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How to Survive

Arakawa + Gins in group exhibition How to Survive, at the Sprengel Museum, Hannover, Germany.

Gustav Metzger – Shusaku Arakawa/Madeline Gins – Alina Szapocznikow – Tracey Emin – Valérie Favre – Jean-Pascal Flavien – Elizabeth Jäger – Mike Kelley – An-My Lê – Beatrice Olmedo

On view November 14, 2020 through February 28, 2021.

“Expulsions, disasters and injuries are ruptures in human lives that prompt survivors to question the meaning and nature of survival. Managing to come to terms with this issue is like a creative act, a self-empowerment. The exhibition project will evoke this power of art by presenting three central figures whose work will be shown in depth in combination with individual works by other artists.

Gustav Metzger (1926 – 2017), Shusaku Arakawa (1936 – 2010)/Madeline Gins (1941 – 2014) and Alina Szapocznikow (1926 – 1973) represent three central positions that formulate survival strategies in their artistic work and address existential issues that are particularly urgent today.”


– Carina Plath, curator

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News Recent Exhibitions

Impossible Architecture

The Museum of Modern Art, Saitama, Japan will present the exhibition, Impossible Architecture, in collaboration with three other museums; Niigata City Art Museum, Hiroshima City Museum of Contemporary Art, and the National Museum of Art, Osaka. The exhibition will travel through these four public museums in Japan from February 2019 until March 2020, and will be featuring several artworks by Arakawa and Madeline Gins, including a large-scale model of The Process in Question/Bridge of Reversible Destiny, also known as the “Epinal Project”.

This exhibition featuring an array of international unbuilt architectural designs of the 20th century and onward, has the working title “Impossible Architecture.” The word “impossible” in this context does not mean “impossible” simply because of any radical or unreasonable demands of the architectural design, but refers to the restrictive boundaries of each project’s social time and place, and encourages us to revisit and re-examine the possibilities lying at these architectural frontiers. By placing the focus on the impossibility of this architecture, paradoxically their extreme possibilities and rich potentials come to the fore, abundantly fulfilling the very aim of this exhibition.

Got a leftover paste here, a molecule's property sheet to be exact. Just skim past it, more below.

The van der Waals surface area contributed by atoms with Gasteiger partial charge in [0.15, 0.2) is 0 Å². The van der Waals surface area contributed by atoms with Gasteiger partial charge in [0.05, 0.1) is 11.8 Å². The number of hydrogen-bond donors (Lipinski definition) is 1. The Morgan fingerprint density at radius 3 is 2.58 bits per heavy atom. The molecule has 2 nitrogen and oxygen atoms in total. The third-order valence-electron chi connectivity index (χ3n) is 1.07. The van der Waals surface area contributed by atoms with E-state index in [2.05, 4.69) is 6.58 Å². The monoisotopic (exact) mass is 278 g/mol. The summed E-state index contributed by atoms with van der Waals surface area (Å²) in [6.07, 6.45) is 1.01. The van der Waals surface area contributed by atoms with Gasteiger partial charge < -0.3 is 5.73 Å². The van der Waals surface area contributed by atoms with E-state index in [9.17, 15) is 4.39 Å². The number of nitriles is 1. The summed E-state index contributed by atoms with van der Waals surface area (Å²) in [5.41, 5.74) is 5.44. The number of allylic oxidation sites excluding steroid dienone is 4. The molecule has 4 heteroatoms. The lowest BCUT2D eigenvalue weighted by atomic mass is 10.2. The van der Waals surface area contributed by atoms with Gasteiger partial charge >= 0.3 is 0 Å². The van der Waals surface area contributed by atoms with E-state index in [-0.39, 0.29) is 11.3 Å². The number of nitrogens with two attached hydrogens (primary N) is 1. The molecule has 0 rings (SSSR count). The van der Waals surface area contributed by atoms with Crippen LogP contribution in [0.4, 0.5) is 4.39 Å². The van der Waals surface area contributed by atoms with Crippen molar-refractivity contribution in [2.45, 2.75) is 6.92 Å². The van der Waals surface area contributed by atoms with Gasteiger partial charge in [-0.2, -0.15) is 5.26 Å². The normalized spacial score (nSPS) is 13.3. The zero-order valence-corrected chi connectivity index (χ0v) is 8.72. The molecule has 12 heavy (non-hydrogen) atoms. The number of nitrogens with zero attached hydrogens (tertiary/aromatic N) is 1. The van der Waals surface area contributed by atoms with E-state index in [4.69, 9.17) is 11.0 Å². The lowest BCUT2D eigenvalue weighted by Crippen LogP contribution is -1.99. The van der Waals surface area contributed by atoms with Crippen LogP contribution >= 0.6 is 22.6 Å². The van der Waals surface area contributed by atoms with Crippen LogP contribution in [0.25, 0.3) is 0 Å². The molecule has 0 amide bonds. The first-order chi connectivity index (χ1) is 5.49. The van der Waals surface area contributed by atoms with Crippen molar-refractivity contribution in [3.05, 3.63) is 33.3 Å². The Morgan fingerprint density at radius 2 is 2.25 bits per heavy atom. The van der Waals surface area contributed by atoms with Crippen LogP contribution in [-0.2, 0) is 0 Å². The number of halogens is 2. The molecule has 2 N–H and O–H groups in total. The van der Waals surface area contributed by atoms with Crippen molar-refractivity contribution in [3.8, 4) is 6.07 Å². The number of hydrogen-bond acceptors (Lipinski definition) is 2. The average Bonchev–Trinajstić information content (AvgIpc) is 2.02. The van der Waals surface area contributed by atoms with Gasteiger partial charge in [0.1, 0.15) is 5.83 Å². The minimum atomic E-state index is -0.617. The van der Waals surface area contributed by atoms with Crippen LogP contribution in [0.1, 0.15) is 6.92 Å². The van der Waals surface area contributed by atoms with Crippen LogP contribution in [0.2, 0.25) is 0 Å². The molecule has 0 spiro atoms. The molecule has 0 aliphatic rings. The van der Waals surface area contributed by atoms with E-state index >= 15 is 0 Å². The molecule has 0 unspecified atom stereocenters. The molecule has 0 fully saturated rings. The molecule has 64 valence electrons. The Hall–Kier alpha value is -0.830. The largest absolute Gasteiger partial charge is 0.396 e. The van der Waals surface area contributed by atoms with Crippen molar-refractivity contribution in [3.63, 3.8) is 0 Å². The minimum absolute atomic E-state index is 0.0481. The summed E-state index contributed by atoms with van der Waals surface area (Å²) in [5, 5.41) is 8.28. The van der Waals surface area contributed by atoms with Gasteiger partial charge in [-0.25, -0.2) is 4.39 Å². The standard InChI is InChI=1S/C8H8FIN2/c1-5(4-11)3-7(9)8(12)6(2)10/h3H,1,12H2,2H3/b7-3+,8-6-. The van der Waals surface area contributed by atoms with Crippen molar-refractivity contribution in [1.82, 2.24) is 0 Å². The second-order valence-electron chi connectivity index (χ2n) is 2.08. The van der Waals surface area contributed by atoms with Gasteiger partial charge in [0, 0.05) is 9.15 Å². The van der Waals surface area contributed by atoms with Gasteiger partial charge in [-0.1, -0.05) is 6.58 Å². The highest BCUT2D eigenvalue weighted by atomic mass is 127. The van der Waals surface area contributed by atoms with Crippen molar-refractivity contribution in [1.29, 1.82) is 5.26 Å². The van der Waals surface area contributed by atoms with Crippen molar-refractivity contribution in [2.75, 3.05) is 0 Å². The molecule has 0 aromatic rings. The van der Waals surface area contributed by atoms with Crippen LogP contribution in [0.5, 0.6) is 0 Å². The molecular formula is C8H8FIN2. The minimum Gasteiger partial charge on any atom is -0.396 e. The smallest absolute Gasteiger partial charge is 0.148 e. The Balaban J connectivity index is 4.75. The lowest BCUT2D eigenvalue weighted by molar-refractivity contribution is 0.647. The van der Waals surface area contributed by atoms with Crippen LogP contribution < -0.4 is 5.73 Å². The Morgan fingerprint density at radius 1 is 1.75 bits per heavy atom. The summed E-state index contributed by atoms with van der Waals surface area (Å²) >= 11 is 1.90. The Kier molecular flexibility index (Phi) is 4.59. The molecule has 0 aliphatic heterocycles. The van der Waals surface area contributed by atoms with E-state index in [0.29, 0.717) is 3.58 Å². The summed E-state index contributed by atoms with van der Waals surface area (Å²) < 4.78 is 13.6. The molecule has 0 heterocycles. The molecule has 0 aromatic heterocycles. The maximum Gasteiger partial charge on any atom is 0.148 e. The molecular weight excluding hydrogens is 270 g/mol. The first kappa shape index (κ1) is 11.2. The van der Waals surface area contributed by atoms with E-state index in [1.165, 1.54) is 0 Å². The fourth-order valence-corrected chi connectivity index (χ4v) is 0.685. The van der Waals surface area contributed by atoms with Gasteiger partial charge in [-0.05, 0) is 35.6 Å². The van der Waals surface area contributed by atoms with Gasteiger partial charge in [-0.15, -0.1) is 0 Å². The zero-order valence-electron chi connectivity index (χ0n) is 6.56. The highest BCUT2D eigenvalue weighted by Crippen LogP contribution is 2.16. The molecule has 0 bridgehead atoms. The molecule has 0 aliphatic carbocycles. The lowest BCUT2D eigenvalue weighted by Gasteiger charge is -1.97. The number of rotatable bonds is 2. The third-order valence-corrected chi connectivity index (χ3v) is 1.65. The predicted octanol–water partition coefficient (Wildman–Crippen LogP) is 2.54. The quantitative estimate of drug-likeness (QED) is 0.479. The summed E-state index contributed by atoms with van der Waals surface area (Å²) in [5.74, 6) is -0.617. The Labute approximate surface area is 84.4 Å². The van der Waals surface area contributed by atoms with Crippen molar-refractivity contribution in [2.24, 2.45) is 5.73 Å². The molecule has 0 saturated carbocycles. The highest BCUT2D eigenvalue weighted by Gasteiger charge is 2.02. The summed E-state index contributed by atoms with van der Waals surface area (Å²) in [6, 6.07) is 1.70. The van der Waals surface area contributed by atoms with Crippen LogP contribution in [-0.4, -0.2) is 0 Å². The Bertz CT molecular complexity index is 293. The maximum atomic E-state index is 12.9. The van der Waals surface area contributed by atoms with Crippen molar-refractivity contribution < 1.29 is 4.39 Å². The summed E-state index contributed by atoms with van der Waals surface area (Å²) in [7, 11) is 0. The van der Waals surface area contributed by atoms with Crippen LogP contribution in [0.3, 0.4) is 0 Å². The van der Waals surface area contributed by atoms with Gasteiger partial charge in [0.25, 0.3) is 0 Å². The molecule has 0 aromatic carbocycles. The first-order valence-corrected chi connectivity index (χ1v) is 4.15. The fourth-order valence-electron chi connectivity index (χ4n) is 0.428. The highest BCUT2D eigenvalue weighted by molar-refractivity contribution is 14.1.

Through a diverse mix of plans, models, and other related materials, the “Impossible Architecture” exhibition closely analyzes the extraordinarily imaginative projects of some 40 architects and artists, and casts the spotlight on new forms of architecture that have never been seen before.

 

Venues, Dates and Locations:

Museum of Modern Art, Saitama
Dates: February 2 – March 24, 2019

Location:
〒330-0061
9-30-1, Tokiwa, Urawa-ku, Saitama-shi, (in Kita-Urawa Park), Japan
Tel: 048-824-0111

https://www.pref.spec.ed.jp

 

Niigata City Art Museum
Dates: April 13 – July 15, 2019

Location:
〒951-8556 Niigata, Chuo Ward, Nishiohatacho, 5191−9, Japan
Tel: +81-25-223-1622

https://www.ncam.jp

 

Hiroshima City Museum of Contemporary Art
Dates: September 18 – December 8, 2019

Location:
1-1 Hijiyamakoen, Minami Ward, Hiroshima, 732-0815, Japan
Tel: +81-82-264-1121 

https://www.hiroshima-moca.jp

 

The National Museum of Art, Osaka
Dates: January 7 – March 15, 2020

Location: 4-2-55 Nakanoshima, Kita-ku, Osaka, 530-0005, Japan
Tel: +81-6-6447-4680

https://www.nmao.go.jp/en/

 

This exhibition is organized by The Museum of Modern Art, Satama, Niigata City Art Museum, Hiroshima City Museum of Contemporary Art, The Ntaional Museum of Art, Osaka, The Yomiuri Shimbun and the Japan Association of Art Museums.